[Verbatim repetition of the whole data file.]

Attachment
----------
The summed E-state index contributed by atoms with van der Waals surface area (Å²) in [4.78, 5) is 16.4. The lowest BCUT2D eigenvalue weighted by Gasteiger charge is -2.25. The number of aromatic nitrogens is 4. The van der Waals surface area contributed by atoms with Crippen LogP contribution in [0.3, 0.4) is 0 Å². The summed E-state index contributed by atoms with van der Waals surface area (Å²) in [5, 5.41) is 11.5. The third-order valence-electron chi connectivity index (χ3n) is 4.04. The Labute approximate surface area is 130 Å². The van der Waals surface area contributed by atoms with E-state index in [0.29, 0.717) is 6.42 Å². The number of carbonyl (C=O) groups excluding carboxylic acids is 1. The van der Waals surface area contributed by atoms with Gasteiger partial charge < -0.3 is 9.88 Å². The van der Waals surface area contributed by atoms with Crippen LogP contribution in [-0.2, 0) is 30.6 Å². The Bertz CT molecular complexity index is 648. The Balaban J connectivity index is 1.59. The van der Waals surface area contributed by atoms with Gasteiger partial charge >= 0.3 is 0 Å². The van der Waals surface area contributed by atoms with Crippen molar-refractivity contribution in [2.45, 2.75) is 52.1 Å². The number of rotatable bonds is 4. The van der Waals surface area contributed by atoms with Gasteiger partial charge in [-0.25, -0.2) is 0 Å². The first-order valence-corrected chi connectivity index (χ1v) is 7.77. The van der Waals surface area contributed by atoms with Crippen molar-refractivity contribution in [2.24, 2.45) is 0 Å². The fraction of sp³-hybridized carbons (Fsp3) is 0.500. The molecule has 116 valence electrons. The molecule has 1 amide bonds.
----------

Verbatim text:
The summed E-state index contributed by atoms with van der Waals surface area (Å²) in [4.78, 5) is 16.4. The lowest BCUT2D eigenvalue weighted by Gasteiger charge is -2.25. The number of aromatic nitrogens is 4. The van der Waals surface area contributed by atoms with Crippen LogP contribution in [0.3, 0.4) is 0 Å². The summed E-state index contributed by atoms with van der Waals surface area (Å²) in [5, 5.41) is 11.5. The third-order valence-electron chi connectivity index (χ3n) is 4.04. The Labute approximate surface area is 130 Å². The van der Waals surface area contributed by atoms with E-state index in [0.29, 0.717) is 6.42 Å². The number of carbonyl (C=O) groups excluding carboxylic acids is 1. The van der Waals surface area contributed by atoms with Gasteiger partial charge < -0.3 is 9.88 Å². The van der Waals surface area contributed by atoms with Crippen LogP contribution in [-0.2, 0) is 30.6 Å². The Bertz CT molecular complexity index is 648. The Balaban J connectivity index is 1.59. The van der Waals surface area contributed by atoms with Gasteiger partial charge >= 0.3 is 0 Å². The van der Waals surface area contributed by atoms with Crippen molar-refractivity contribution in [2.45, 2.75) is 52.1 Å². The number of rotatable bonds is 4. The van der Waals surface area contributed by atoms with Gasteiger partial charge in [-0.25, -0.2) is 0 Å². The first-order valence-corrected chi connectivity index (χ1v) is 7.77. The van der Waals surface area contributed by atoms with Crippen molar-refractivity contribution in [2.24, 2.45) is 0 Å². The fraction of sp³-hybridized carbons (Fsp3) is 0.500. The molecule has 116 valence electrons. The molecule has 1 amide bonds.